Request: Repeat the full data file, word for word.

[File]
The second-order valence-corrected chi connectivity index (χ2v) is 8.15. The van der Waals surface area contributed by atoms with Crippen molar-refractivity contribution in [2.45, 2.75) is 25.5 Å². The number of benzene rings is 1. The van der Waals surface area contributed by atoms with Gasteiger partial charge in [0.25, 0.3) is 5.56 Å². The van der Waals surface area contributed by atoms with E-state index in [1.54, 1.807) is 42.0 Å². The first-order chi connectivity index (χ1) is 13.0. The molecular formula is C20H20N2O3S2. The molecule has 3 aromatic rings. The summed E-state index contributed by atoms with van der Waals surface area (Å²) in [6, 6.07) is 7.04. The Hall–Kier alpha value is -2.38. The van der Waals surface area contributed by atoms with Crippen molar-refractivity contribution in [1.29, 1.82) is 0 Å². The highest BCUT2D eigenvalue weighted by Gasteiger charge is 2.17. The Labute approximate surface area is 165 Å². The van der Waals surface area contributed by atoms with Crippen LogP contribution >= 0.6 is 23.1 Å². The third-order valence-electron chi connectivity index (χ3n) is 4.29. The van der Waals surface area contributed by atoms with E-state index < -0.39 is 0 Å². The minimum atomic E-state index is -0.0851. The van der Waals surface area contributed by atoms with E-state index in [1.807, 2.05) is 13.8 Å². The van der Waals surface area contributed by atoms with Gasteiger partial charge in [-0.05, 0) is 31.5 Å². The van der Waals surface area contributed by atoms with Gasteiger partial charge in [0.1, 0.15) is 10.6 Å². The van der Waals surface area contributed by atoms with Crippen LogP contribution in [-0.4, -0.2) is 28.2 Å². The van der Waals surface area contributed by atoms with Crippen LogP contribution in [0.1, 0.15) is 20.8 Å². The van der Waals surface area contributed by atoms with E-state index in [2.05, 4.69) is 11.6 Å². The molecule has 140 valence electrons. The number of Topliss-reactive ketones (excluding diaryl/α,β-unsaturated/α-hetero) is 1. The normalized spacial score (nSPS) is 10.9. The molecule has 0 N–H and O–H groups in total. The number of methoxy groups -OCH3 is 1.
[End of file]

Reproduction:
The second-order valence-corrected chi connectivity index (χ2v) is 8.15. The van der Waals surface area contributed by atoms with Crippen molar-refractivity contribution in [2.45, 2.75) is 25.5 Å². The number of benzene rings is 1. The van der Waals surface area contributed by atoms with Gasteiger partial charge in [0.25, 0.3) is 5.56 Å². The van der Waals surface area contributed by atoms with E-state index in [1.54, 1.807) is 42.0 Å². The first-order chi connectivity index (χ1) is 13.0. The molecular formula is C20H20N2O3S2. The molecule has 3 aromatic rings. The summed E-state index contributed by atoms with van der Waals surface area (Å²) in [6, 6.07) is 7.04. The Hall–Kier alpha value is -2.38. The van der Waals surface area contributed by atoms with Crippen molar-refractivity contribution in [1.29, 1.82) is 0 Å². The highest BCUT2D eigenvalue weighted by Gasteiger charge is 2.17. The Labute approximate surface area is 165 Å². The van der Waals surface area contributed by atoms with Crippen LogP contribution >= 0.6 is 23.1 Å². The third-order valence-electron chi connectivity index (χ3n) is 4.29. The van der Waals surface area contributed by atoms with E-state index < -0.39 is 0 Å². The minimum atomic E-state index is -0.0851. The van der Waals surface area contributed by atoms with E-state index in [1.807, 2.05) is 13.8 Å². The van der Waals surface area contributed by atoms with Gasteiger partial charge in [-0.05, 0) is 31.5 Å². The van der Waals surface area contributed by atoms with Gasteiger partial charge in [0.1, 0.15) is 10.6 Å². The van der Waals surface area contributed by atoms with Crippen LogP contribution in [-0.4, -0.2) is 28.2 Å². The van der Waals surface area contributed by atoms with Crippen LogP contribution in [0.1, 0.15) is 20.8 Å². The van der Waals surface area contributed by atoms with E-state index in [2.05, 4.69) is 11.6 Å². The molecule has 140 valence electrons. The number of Topliss-reactive ketones (excluding diaryl/α,β-unsaturated/α-hetero) is 1. The normalized spacial score (nSPS) is 10.9. The molecule has 0 N–H and O–H groups in total. The number of methoxy groups -OCH3 is 1.